EU securities markets have benefited from new trends: the total volume of international bond issues in euros is now practically equivalent to the volume of issues in US dollars and the volume of derivatives contracts traded has multiplied every quarter since mid-1998. However, indicators show substantial scope for further capital market integration in Europe. Using a survey on business services carried out by the Commission, it can be estimated that eliminating barriers to cross-border trade would increase current EU GDP by between 1.1 and 4.2%. See European Commission, Economic Reform: Report on the Functioning of Community Product and Capital Markets (COM(2001), 7 December 2001) 17. Another study estimates that an integrated financial sector could add between 0.5 and 0.7% to EU GDP or 43 billion euro;Google Scholar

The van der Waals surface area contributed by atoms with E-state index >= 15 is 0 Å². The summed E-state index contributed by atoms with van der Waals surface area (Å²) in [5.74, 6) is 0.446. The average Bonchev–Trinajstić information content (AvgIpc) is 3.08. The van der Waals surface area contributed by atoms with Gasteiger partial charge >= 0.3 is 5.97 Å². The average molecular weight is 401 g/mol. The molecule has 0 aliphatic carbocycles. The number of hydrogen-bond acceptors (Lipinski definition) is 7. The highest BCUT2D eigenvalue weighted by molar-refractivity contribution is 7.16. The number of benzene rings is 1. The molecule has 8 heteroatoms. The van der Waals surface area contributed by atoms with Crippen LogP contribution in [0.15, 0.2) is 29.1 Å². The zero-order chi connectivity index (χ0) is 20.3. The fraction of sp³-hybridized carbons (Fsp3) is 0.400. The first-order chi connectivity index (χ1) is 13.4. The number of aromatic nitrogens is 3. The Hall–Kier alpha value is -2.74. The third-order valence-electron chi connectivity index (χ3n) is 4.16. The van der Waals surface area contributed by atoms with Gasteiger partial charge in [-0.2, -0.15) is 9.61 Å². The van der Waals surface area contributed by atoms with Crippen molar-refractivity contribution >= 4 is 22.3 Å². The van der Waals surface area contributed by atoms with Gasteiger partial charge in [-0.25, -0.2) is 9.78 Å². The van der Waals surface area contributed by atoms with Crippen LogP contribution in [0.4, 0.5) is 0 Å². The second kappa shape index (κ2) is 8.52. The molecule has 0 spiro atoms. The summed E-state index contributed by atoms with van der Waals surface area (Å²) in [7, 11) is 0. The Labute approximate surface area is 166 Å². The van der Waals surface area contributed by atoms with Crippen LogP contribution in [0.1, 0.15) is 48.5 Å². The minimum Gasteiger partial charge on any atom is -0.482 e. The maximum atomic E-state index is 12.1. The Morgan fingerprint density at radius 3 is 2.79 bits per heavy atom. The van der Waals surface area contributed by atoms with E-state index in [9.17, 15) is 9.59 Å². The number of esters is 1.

7. see Heinemann, F. and Jopp, M., The Benefits of a Working European Retail Market for Financial Services (Report to European Financial Services Round Table, 2002) 12. Although such figures might turn out to be exaggerated, the effects are, no doubt, big enough to deserve increasing political attention.Google Scholar
  8. 4.
    European Commission, Completing the Internal Market: White Paper to the European Council (COM(85) 310 final, 28 June 1985).Google Scholar
  9. 8.
    European Commission, Financial Services: Implementing the Framework for Financial Markets: Action Plan (COM(99) 232, 11 May 1999).Google Scholar
  10. 11.